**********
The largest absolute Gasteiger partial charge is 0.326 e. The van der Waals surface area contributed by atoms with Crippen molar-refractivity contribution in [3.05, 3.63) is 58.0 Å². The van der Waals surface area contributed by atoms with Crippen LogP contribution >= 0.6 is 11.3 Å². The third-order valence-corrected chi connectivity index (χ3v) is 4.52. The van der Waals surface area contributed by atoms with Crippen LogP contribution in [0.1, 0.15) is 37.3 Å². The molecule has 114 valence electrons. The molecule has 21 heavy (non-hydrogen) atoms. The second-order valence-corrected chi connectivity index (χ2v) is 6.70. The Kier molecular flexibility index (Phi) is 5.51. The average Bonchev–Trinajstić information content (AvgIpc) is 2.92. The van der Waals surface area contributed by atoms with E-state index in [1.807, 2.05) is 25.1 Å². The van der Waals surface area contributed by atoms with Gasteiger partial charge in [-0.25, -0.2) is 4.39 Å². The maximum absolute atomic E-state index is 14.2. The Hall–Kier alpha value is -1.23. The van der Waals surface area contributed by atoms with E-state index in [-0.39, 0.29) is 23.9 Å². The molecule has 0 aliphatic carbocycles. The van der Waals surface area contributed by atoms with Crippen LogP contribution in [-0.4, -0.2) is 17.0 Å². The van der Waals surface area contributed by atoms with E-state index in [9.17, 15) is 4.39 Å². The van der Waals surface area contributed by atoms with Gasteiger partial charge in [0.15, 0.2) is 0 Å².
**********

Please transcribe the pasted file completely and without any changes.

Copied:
The largest absolute Gasteiger partial charge is 0.326 e. The van der Waals surface area contributed by atoms with Crippen molar-refractivity contribution in [3.05, 3.63) is 58.0 Å². The van der Waals surface area contributed by atoms with Crippen LogP contribution >= 0.6 is 11.3 Å². The third-order valence-corrected chi connectivity index (χ3v) is 4.52. The van der Waals surface area contributed by atoms with Crippen LogP contribution in [0.1, 0.15) is 37.3 Å². The molecule has 114 valence electrons. The molecule has 21 heavy (non-hydrogen) atoms. The second-order valence-corrected chi connectivity index (χ2v) is 6.70. The Kier molecular flexibility index (Phi) is 5.51. The average Bonchev–Trinajstić information content (AvgIpc) is 2.92. The van der Waals surface area contributed by atoms with E-state index in [1.807, 2.05) is 25.1 Å². The van der Waals surface area contributed by atoms with Gasteiger partial charge in [-0.25, -0.2) is 4.39 Å². The maximum absolute atomic E-state index is 14.2. The Hall–Kier alpha value is -1.23. The van der Waals surface area contributed by atoms with E-state index in [-0.39, 0.29) is 23.9 Å². The molecule has 0 aliphatic carbocycles. The van der Waals surface area contributed by atoms with Crippen LogP contribution in [-0.4, -0.2) is 17.0 Å². The van der Waals surface area contributed by atoms with E-state index in [9.17, 15) is 4.39 Å². The van der Waals surface area contributed by atoms with Gasteiger partial charge in [0.15, 0.2) is 0 Å².